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Technology in the Great Divergence

In: Globalization in Historical Perspective

  • Gregory Clark
  • Robert C. Feenstra

In this paper, we examine the changes in per-capita income and productivity from 1700 to modern times, and show four things: (1) that incomes per capita diverged more around the world after 1800 than before; (2) that the source of this divergence was increasing differences in the efficiency of economies; (3) that these differences in efficiency were not due to problems of poor countries in getting access to the new technologies of the Industrial Revolution; (4) that the pattern of trade from the late nineteenth century between the poor and the rich economies suggests that the problem of the poor economies was peculiarly a problem of employing labor effectively. This continues to be true today.

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This chapter was published in:
  • Michael D. Bordo & Alan M. Taylor & Jeffrey G. Williamson, 2003. "Globalization in Historical Perspective," NBER Books, National Bureau of Economic Research, Inc, number bord03-1, December.
  • This item is provided by National Bureau of Economic Research, Inc in its series NBER Chapters with number 9591.
    Handle: RePEc:nbr:nberch:9591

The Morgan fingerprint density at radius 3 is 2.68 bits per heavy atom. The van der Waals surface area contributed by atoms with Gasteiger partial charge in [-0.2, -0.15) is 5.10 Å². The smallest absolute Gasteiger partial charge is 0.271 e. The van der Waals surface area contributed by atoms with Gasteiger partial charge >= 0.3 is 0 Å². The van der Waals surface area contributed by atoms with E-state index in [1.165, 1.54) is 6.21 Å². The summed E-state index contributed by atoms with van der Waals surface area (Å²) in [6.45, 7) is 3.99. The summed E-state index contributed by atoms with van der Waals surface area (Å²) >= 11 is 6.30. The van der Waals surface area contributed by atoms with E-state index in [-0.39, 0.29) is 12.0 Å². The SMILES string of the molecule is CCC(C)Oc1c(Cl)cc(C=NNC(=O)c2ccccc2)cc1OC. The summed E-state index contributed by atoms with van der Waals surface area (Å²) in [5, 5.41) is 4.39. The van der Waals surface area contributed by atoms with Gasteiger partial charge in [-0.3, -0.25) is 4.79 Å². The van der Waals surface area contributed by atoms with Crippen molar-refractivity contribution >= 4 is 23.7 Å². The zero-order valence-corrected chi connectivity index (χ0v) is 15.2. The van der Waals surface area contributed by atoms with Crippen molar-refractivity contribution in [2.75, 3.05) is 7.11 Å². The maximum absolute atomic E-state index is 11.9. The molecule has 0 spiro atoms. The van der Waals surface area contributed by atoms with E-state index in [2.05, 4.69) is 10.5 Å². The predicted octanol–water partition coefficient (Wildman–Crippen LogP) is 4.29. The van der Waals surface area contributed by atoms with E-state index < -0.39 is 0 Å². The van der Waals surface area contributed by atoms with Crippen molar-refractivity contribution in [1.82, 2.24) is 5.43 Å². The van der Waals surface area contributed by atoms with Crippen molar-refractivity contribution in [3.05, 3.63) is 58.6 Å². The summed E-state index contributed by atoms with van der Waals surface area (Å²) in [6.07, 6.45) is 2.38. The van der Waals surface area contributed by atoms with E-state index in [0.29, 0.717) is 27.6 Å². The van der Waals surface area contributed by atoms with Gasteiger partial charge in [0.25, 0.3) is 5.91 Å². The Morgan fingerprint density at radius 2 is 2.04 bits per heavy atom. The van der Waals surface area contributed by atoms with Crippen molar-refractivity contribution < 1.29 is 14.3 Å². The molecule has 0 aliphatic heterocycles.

Contact details of provider: Postal: National Bureau of Economic Research, 1050 Massachusetts Avenue Cambridge, MA 02138, U.S.A.
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    Web page: http://www.nber.org
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    1. Yishay Yafeh & Paolo Mauro & Nathan Sussman, 2000. "Emerging Market Spreads; Then Versus Now," IMF Working Papers 00/190, International Monetary Fund.
    2. Daron Acemoglu & Simon Johnson & James A. Robinson, 2001. "Reversal of Fortune: Geography and Institutions in the Making of the Modern World Income Distribution," NBER Working Papers 8460, National Bureau of Economic Research, Inc.
    3. De Long, J Bradford & Summers, Lawrence H, 1991. "Equipment Investment and Economic Growth," The Quarterly Journal of Economics, MIT Press, vol. 106(2), pages 445-502, May.
    4. Robert E. Hall & Charles I. Jones, 1999. "Why Do Some Countries Produce So Much More Output Per Worker Than Others?," The Quarterly Journal of Economics, MIT Press, vol. 114(1), pages 83-116, February.
    5. Trefler, Daniel, 1993. "International Factor Price Differences: Leontief Was Right!," Journal of Political Economy, University of Chicago Press, vol. 101(6), pages 961-87, December.
    6. Trefler, Daniel, 1995. "The Case of the Missing Trade and Other Mysteries," American Economic Review, American Economic Association, vol. 85(5), pages 1029-46, December.
    7. Clark, Gregory, 1987. "Why Isn't the Whole World Developed? Lessons from the Cotton Mills," The Journal of Economic History, Cambridge University Press, vol. 47(01), pages 141-173, March.
    8. Jeffrey D. Sachs, 2001. "Tropical Underdevelopment," NBER Working Papers 8119, National Bureau of Economic Research, Inc.
    9. Jones, Charles I., 1994. "Economic growth and the relative price of capital," Journal of Monetary Economics, Elsevier, vol. 34(3), pages 359-382, December.
    10. Brecher, Richard A & Choudhri, Ehsan U, 1982. "The Leontief Paradox, Continued," Journal of Political Economy, University of Chicago Press, vol. 90(4), pages 820-23, August.
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